Hairy Vetch Mulch Favorably Impacts Yield of Processing Tomatoes

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  • 1 Vegetable Laboratory, Plant Sciences Institute, Agricultural Research Service, U.S. Department of Agriculture, Beltsville, MD 20705-2350
  • 2 Horticultural Crop Quality Laboratory, Plant Sciences Institute, Agricultural Research Service, U.S. Department of Agriculture, Beltsville, MD 20705-2350
  • 3 Weed Science Laboratory, Plant Sciences Institute, Agricultural Research Service, U.S. Department of Agriculture, Beltsville, MD 20705-2350
  • 4 Department of Horticulture, Virginia State University and Polytechnic Institute, Blacksburg, VA 24061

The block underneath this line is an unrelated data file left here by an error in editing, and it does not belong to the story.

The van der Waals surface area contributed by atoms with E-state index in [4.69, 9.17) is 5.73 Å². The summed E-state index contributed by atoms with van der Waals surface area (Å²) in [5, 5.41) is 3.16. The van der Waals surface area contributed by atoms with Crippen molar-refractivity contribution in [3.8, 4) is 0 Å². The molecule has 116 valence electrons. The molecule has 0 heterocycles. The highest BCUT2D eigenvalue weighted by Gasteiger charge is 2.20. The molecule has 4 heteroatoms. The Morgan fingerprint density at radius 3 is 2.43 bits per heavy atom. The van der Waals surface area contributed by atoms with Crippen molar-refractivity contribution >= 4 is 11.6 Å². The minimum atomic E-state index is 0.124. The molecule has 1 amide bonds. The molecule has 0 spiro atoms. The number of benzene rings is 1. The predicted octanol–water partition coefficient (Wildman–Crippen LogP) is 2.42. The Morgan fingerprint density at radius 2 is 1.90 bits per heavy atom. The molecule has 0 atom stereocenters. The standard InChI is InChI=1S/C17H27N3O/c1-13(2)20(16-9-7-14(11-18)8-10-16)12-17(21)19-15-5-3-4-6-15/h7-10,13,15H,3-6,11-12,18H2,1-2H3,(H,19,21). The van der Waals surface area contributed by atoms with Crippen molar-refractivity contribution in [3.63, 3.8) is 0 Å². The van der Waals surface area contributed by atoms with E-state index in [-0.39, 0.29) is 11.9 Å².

Ten cultivars of processing tomatoes (Lycopersicon esculentum Mill.) grown in bare soil or on black polyethylene and hairy vetch (Vicia villosa Roth.) mulches were evaluated for yield, fruit processing quality, and leaf necrosis. Yields were higher, fruit was heavier, and leaf necrosis less in hairy vetch than in bare soil or black polyethylene mulch. With the exception of pH, yield and fruit quality component responses to mulch treatments were not cultivar-dependent. Fruit pH, soluble solids concentration, and color equaled values obtained using bare soil production practices. Percent solids was highest with black polyethylene and lowest in hairy vetch. The hairy vetch mulch delayed fruit maturity compared to the bare soil and black polyethylene. The hairy vetch cultural system has the potential to increase yield of processing tomatoes.

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